Fugue and Fog

August 5, 2014

With much fanfare the ESRI produced the following report last week https://www.esri.ie/UserFiles/publications/WP487/RN20140201.pdf

“The improvement in negative equity is important in the context of financial
stability, (Hellebrandt, Kawar and Waldron, 2009). The reduction in the value of
mortgage based assets can lead to a reduction in the availability of credit to
both households and firms as banks make provisions for an anticipated increase
in expected losses. The more mortgages that exit negative equity, the stronger
the balance sheets of Irish credit institutions.”

“The recovery in prices experienced in 2013 reduced the number in negative equity
to 268,000 by the end of the year, a fall of approximately 45,000.”

The report was followed by blanket coverage from RTE heralding the news as very positive.

The news is quite the opposite.

As stated in previous blogs, the return of a housing bubble upon which the above stats are based may be good news for the banks, but it is bad news for the general population. Housing bubble in Dublin has led to an increase in rents by 14% over the past 6 months with accompanying homelessness many losing their homes as they cannot afford such rises. Young couples cannot afford the asking prices to get themselves on the property ladder.

Vulture funds and cash buyers have propped up the housing market but a market that cannot provide housing for 3 times the main salary plus another salary, prices housing outside the range of young people starting on the housing ladder, is a property market that is dysfunctional. Today the Institute of Architects in Ireland have recommended a new approach to building of apartments, larger and more family friendly. To date there is a shortage of housing in Dublin in spite of 7 years of planning opportunities to respond to Ireland’s property crash.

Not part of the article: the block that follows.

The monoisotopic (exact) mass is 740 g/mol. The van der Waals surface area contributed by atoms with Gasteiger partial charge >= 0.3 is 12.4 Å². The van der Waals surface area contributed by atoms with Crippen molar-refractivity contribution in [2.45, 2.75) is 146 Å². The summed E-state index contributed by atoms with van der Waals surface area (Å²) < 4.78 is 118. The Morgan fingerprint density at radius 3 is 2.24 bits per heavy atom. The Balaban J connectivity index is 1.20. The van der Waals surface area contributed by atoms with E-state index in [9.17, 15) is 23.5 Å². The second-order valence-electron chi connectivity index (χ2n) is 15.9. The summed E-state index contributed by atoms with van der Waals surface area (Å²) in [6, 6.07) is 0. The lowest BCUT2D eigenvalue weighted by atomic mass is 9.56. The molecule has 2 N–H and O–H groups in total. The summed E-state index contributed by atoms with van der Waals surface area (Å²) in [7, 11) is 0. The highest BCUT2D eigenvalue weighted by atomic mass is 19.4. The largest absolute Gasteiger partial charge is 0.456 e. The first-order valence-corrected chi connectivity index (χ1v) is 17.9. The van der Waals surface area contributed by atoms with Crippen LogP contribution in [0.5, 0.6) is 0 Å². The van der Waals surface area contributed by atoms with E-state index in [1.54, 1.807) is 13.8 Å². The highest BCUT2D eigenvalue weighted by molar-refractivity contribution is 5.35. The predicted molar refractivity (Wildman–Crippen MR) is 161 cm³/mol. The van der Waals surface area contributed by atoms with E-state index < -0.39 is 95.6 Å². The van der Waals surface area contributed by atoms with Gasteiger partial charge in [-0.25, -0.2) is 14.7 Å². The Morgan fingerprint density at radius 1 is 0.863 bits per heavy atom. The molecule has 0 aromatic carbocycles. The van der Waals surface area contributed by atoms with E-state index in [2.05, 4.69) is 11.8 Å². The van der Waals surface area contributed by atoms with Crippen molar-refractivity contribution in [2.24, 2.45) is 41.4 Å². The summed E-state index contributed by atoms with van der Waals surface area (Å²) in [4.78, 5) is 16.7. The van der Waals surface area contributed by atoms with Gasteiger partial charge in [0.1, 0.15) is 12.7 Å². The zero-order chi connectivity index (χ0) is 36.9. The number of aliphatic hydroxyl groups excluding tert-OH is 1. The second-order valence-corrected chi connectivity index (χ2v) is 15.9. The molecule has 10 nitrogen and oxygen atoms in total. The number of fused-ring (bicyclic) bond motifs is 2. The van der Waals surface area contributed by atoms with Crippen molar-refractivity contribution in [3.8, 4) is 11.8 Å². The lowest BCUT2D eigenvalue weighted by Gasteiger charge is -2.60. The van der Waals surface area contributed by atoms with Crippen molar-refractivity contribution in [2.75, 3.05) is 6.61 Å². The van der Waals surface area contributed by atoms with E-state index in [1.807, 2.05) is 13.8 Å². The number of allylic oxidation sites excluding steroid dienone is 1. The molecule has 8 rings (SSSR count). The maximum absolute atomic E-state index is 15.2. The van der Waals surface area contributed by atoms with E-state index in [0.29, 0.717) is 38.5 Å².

What is good for the banks is based on misleading propaganda that blurs the truth.

ESRI have played a key role in propaganda that has misled the Irish public. Their Irish unemployment statistics have become impossible to fathom even to the point of deciding who is unemployed, or who is not. For example, http://www.citizensinformation.ie/en/social_welfare/social_welfare_payments/unemployed_people/self_employed_and_unemployment.html

“Self-employed people can become unemployed if their business has to close down. It may also be the case, though you continue to be self-employed the amount of work you are getting has reduced so much that it no longer provides you with a sufficient income.

If you find yourself unemployed or you are getting less work than before you may qualify for a job seeker’s payment. You do not need to de-register as self-employed to get a payment.”


According to Michael Hennigan: “The number of self-employed persons increased by 33,400 or +11.5% to 324,500 — likely including the assumed surge in farm numbers but maybe former construction workers who were part-time farmers are now treated as entrepreneurs.”

Over 2013, likewise there was a surge of numbers in the farming sector that were argued to be additional jobs due to statistical understating of numbers, criteria in previous years. This is the stuff of propaganda, folks.

Recent news that NAMA had sold large chunks of its property portfolio to vulture funds was hailed as great news for the economy. This weekend however we read of property developer, John Flynn, “comparing the state agency to North Korea and describing it as a cancer on the Irish economy” Sunday Independent, Aug 3, 2014.

The story of NAMA, employment statistics, housing bubble all point to a concerted effort to support Irish banks and their need to protect their capital base. Protecting the capital base of Irish banks instead of protecting the interests of Irish taxpayers who are prey to these banks is the story of broken promises, of government parties the Irish public trusted with this task, who have failed.